Designing and developing environmentally sustainable products was cited as being very important or extremely important by 50% of respondents, an important finding. Work to achieve product and process energy efficiency goals was noted as the primary driver. As for regulations that are the most significant drivers of sustainability, responders frequently cited the European Union’s Restriction on Hazardous Substantives (ROHS) directive; its Registration, Evaluation, Authorization and Restriction of Chemicals (REACH) directive; and regulations that focus on conflict minerals and energy efficiency. Respondents generally agreed that regulatory pressures around sustainability are increasing and rules are becoming more complex.

Design teams are small regardless of the engineering firm's overall size.Design teams are small regardless of the engineering firm's overall size.Improving energy efficiency, reducing resource consumption and cutting emissions into the air, water and land were cited as the most important sustainability strategies being used. Reduced packaging, the use of eco-friendly packaging and the use of eco-friendly disposal practices were among the strategies cited the least among respondents.

For the most part, respondents said the number of design teams, along with the size of their company’s workforce, has either increased or at least remained steady during the past two years. That may be seen as an encouraging sign after much of the global economy suffered through a downturn that in many areas lasted four or more years. Of the engineers who responded to a question about the direction of the number of designs/projects they work on, more than 63% said that number had either stayed the same or had increased. By contrast, 21% said that number had fallen or decreased significantly.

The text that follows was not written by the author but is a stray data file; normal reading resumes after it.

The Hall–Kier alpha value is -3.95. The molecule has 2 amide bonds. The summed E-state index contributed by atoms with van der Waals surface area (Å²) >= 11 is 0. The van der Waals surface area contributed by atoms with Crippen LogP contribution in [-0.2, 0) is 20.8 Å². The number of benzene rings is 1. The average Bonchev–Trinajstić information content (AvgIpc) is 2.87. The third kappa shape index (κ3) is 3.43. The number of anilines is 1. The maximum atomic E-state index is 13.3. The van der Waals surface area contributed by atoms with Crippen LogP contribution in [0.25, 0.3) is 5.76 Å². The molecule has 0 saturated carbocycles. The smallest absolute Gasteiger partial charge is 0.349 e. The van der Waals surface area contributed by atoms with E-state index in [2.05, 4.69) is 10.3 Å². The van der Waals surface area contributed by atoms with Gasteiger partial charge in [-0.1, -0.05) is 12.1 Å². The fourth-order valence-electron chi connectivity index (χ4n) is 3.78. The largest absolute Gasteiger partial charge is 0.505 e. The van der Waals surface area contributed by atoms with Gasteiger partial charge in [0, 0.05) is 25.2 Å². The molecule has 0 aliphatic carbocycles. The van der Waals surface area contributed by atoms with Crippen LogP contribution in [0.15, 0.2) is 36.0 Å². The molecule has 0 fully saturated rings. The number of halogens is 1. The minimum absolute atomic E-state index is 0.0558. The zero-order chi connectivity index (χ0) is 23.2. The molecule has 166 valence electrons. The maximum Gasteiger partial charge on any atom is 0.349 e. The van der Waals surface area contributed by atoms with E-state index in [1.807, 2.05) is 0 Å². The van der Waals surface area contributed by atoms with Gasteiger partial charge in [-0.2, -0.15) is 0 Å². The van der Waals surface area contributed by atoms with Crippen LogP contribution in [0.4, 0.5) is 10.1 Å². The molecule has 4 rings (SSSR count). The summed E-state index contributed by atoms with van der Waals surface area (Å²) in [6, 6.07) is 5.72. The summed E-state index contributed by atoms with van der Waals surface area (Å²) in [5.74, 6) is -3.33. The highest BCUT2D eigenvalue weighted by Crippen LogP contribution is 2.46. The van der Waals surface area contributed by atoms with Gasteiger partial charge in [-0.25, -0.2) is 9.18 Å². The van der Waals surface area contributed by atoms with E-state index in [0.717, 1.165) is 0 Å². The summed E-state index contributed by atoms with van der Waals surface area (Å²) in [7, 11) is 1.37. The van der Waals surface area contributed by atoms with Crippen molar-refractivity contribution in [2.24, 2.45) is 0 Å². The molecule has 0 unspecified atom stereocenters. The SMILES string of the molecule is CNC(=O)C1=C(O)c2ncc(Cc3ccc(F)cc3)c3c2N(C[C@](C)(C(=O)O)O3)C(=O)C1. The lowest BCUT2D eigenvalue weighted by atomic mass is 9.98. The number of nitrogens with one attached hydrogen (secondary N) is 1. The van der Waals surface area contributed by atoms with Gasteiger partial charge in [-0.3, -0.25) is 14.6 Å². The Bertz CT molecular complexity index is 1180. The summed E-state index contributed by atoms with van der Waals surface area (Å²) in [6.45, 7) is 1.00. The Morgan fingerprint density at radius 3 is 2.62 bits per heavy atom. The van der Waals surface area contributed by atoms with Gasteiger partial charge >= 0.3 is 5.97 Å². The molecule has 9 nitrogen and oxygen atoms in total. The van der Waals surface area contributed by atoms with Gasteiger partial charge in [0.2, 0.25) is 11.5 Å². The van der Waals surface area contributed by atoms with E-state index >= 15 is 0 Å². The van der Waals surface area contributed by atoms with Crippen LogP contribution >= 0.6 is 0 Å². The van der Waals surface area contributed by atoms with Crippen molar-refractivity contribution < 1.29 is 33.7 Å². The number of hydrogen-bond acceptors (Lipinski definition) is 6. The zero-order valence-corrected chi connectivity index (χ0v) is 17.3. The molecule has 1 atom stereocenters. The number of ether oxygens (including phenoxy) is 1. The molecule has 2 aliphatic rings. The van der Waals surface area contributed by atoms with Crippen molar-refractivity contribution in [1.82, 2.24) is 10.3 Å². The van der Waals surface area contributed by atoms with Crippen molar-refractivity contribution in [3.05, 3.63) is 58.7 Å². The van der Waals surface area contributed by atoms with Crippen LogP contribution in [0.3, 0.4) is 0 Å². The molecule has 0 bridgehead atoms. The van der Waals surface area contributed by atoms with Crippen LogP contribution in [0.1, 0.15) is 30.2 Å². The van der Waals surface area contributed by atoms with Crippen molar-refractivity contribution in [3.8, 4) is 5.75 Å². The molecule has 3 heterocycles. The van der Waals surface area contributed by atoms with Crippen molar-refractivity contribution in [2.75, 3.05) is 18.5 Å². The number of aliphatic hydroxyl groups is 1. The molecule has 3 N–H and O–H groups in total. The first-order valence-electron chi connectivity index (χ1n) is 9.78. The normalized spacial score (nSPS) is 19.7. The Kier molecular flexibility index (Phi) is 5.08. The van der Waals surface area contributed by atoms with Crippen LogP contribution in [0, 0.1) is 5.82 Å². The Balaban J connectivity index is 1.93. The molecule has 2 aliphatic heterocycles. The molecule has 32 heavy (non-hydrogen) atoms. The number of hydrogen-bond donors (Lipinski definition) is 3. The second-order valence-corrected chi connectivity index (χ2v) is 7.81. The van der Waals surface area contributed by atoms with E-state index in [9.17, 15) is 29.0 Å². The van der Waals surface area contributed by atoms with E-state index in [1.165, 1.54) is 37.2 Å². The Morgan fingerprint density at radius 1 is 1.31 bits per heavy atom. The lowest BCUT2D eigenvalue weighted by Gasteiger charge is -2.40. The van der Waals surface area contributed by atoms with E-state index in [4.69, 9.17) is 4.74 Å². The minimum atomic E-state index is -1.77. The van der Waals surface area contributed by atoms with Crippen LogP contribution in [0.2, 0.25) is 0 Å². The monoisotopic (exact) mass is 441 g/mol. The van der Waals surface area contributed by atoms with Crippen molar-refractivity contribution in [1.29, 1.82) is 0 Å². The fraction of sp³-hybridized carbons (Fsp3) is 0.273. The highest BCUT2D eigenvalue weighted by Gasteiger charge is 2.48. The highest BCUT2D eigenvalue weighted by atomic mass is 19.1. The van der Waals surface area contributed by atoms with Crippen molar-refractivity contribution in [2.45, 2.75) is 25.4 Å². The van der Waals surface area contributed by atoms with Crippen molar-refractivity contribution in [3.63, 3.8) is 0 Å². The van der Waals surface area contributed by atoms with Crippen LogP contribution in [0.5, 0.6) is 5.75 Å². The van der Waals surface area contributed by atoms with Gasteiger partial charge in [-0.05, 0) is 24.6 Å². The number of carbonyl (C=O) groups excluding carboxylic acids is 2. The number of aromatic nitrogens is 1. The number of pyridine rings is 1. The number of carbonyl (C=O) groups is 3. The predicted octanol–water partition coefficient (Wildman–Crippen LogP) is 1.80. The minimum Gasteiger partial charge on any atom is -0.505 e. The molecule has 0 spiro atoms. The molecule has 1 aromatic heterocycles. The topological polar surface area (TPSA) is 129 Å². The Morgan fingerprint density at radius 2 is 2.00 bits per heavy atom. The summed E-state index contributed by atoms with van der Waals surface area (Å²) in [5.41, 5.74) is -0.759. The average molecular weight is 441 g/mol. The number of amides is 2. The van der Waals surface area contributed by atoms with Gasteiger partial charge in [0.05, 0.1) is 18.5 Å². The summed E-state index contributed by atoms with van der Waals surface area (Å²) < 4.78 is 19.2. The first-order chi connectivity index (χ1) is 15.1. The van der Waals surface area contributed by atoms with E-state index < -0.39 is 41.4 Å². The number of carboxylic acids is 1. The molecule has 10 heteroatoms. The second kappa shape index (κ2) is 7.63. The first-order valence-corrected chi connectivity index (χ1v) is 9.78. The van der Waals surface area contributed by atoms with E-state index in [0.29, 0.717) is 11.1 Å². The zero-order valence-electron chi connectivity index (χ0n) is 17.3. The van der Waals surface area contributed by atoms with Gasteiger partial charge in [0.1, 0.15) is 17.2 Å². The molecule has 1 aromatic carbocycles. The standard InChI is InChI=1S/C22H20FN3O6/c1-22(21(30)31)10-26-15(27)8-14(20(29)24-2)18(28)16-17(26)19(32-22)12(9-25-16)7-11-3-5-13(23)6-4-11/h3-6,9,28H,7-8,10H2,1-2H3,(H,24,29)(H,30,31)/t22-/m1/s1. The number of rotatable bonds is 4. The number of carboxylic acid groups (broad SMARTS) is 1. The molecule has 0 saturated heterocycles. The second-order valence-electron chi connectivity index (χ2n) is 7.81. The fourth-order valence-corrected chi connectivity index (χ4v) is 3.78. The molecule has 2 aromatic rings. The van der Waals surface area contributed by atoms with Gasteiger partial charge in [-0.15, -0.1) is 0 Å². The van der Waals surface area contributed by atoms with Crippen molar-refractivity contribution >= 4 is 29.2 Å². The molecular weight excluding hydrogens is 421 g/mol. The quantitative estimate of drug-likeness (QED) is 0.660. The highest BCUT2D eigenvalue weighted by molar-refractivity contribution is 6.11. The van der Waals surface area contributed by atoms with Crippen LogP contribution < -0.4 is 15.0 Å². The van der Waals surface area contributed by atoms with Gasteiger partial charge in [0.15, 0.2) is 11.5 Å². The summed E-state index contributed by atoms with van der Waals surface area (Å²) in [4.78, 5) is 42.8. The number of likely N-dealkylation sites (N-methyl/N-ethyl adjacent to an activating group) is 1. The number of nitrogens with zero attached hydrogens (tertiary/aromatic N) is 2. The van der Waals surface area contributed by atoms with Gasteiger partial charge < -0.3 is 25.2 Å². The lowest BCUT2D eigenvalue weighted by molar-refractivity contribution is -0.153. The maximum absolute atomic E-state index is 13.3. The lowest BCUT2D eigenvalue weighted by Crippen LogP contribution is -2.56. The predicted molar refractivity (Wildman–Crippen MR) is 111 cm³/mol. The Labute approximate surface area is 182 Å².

Financially Healthy

Revenue targets were not cited as the leading objective used to measure a team or department’s performance. Instead, customer satisfaction was the metric cited most often (60%), followed by product quality (57%) with respondents able to select more than one answer. Achieving revenue targets and product unit cost each was cited by 36% of respondents as a performance metric. When asked how frequently specific targets were being met, nearly 75% said they always or frequently meet that standard.

Although management issues were often cited as a productivity deterrent, most of those (83%) who responded consider their company to be either the leading or at least an average performer relative to the competition. Loyalty also prevailed as just 2% considered their company to be a lower performer compared with other firms.

Engineers in general value their career and current job, with 83% of respondents saying they think they are likely to be employed at the same company five years from now. However, when asked what would cause them to leave their current role nearly 30% said it would likely be to move to a different company. Another 5% said they would work for a competitor. Less than one in four said that a change in role would involve a promotion to a more senior job. Nearly 25% said they are likely to retire in the next five years.

Those looming retirements again highlight the issue of the potential for lost knowledge and expertise in the engineering field, something companies will need to address as competition continues to increase. But as the Engineering360 survey has found, the profession has a strong pulse and remains an attractive career in every part of the world.

Rory King and David Wagman contributed to this article.